You should not spend too much time on this step, however. The point of this research is not to copy your competitors, but rather to understand what they are doing right and wrong, as well as what they are not doing.
By taking the time to research your competition, you will be able to implement actions and initiatives that will help your restaurant stand out from the crowd.
Restaurant marketing plan: Business Identity and SWOT analysis
After you identified your ideal customers and researched your competitors, it’s time to have a 360° look at your business.
Your restaurant marketing plan cannot lack a clear definition of your business identity, as well as an analysis of your strength and weakness.
Your business identity represents what your brand represents and what values it embodies.
Your business identity is an important part of a restaurant marketing plan as it makes your decision process much easier.
Anything in your business should match your business identity. And your business identity should match customers’ values and expectations.
Imagine a Vegan food truck that caters to carnivores. That is an incoherent brand identity that does not appeal to their supposed ideal customers.
Along with your business identity, you have to look at your restaurant within its context.
This type of analysis is typically conducted with a SWOT matrix. SWOT stands for Strengths, Weaknesses, Opportunities, and Threats.
A SWOT analysis requires you to identify your unique selling points (USPs) and strengths as well as your weaknesses. Consider what makes your restaurant unique and its downsides.
Moreover, considering the previous points of your marketing plan (ideal customers and competitors), you want to list the opportunities in your market as well as any threats.
Fill any square of the SWOT matrix with your considerations about your business and be honest with yourself.
Restaurant Marketing Plan: Reach out to your customers
At this point, your restaurant marketing plan is providing you with enough information to set up a course of action.
Now it’s time to identify where your customers congregate, how you want to communicate with them, and how you are going to attract and retain them.
The typical set of actions involves:
Social Media and SEO
- The internet is a powerful channel to win new customers. Consider creating a user-friendly and SEO-optimized website for your restaurant. Additionally, take care of your restaurant’s social media pages and create engaging contents that reflect your business identity.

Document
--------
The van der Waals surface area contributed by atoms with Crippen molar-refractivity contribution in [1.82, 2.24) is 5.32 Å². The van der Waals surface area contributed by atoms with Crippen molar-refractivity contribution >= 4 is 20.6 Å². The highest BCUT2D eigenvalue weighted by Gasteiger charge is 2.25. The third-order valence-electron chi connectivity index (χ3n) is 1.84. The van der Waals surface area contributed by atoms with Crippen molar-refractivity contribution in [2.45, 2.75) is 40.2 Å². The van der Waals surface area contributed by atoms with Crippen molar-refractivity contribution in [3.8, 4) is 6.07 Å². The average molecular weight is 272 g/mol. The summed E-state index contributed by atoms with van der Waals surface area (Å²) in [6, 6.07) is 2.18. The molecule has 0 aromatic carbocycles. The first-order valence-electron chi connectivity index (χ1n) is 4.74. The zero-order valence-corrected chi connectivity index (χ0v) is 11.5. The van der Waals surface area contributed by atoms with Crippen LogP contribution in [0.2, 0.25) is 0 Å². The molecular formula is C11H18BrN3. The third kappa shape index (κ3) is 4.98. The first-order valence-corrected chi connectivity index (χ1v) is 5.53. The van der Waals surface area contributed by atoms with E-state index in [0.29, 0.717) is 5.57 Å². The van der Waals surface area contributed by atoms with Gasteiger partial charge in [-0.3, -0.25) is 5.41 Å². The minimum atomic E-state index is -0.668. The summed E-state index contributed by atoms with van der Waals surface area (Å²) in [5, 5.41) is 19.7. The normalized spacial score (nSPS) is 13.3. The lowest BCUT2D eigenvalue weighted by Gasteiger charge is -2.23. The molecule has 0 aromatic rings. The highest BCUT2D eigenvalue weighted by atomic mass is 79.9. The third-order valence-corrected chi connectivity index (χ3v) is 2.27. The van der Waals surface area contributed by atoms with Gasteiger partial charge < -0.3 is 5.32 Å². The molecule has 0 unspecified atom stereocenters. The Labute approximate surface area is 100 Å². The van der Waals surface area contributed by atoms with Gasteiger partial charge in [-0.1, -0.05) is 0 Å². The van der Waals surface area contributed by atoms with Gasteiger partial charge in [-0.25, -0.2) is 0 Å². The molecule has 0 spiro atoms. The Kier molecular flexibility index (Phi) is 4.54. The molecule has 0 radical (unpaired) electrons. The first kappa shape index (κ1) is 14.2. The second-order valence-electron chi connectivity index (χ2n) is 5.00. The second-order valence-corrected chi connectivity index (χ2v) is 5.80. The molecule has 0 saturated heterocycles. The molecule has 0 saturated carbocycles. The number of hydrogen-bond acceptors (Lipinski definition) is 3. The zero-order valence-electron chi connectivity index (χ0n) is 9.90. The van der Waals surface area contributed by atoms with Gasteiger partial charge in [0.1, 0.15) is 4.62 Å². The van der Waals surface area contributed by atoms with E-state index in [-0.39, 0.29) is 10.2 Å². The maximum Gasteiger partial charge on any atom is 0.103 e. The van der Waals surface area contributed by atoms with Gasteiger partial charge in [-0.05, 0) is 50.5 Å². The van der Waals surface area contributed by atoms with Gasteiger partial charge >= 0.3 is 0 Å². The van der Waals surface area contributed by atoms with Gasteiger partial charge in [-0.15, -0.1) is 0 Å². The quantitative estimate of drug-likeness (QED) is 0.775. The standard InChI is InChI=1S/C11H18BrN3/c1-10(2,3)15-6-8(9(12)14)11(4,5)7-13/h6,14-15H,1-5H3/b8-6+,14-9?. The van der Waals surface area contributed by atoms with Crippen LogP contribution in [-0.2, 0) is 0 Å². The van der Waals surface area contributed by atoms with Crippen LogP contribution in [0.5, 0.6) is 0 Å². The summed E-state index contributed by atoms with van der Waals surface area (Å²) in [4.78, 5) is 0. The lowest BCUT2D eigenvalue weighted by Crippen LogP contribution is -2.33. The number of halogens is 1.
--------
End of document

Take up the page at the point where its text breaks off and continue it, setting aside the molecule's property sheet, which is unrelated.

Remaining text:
Local Review Sites
Restaurants can dramatically change their profitability depending on what people write about them on local review sites. Be sure to pick the best local review sites for restaurants and cultivate your presence there.
Your restaurant is a physical location, therefore you need to get proactive and implement initiatives that win new customers and grow loyalty toward your business. These might be events, seasonal pricing strategies, loyalty programs, and more.
Review your venue
You might need to rethink something within your restaurant. This might be something simple (updating your menu) or something more profound (reviewing a business process that does not help to reach your goals)
It is fundamental that all your communications, whether online or offline, reflect your brand identity and match your customer’s expectations.
Moreover, prioritize your effort according to your goals.
If, for example, one of your goals is growing your rating on Yelp, setting up a process for getting more reviews on Yelp is of primary importance.
To complement these activities, you might want to resort to advertising.
Depending on your goals (and where your customers congregate), you might prefer to advertise online or offline. However, create a budget and stick to it. This will make you able to track your spending and ensure that your ads are reaching their goal.
Example of a restaurant marketing plan
Let’s see an example of a restaurant marketing plan.
Imagine Bill. A business owner that runs a restaurant somewhere in the US.
Following the restaurant marketing plan template at the bottom of this article, Bill set simple and measurable goals for his business:
- Grow his rating on TripAdvisor beyond 4
- Increase net profit margin by 1% by the end of the year
- Run an event each quarter, with $2000 of revenues
Bill identifies their ideal customers as middle-class families with kids, who look for a relaxing place for dining and are attentive to the quality of their meals.
There are a few restaurants that target similar clients but no one with specific offers and plans.
In his SWOT analysis, Bill identifies as strengths the quality of the meals, the large parking lot on his property, and the space available in his venue.
However, the furniture is slightly outdated and, among his staff, no one is good with social media.
After checking online, Bill realizes that no restaurant presents specific events or offers for families, so Bill decides to take advantage of it.
The actions that Bill will implement to reach his goals are:
- Setting up a process for getting reviewed on TripAdvisor
- Running events during bank holidays that target specifically families with kids
- Set up a loyalty program specifically for families
- Review the restaurant menu with fewer items but focused on families’ needs
- Invest in an outdoor playground with fences
- Hire a freelancer to handle social media and run ads to target families
Over time, Bill will need to track his marketing effort and verify that he’s reaching the goals established in his restaurant marketing plan.
Free restaurant marketing plan template
If you want to follow this marketing plan for your restaurant, there’s a gift for you.
Here is a free restaurant marketing plan template that goes through the process you just read.
Also, to complement your marketing effort, check out Beambox.
Beambox is an all-in-one WiFi marketing solution that allows you to connect, capture data, and learn more about your customers and their preferences.
There are over 12,000 venues that are taking advantage of Beambox to collect data from their real customers, measure their results, and redirect their marketing efforts.
Start your Beambox 30-day free trial today.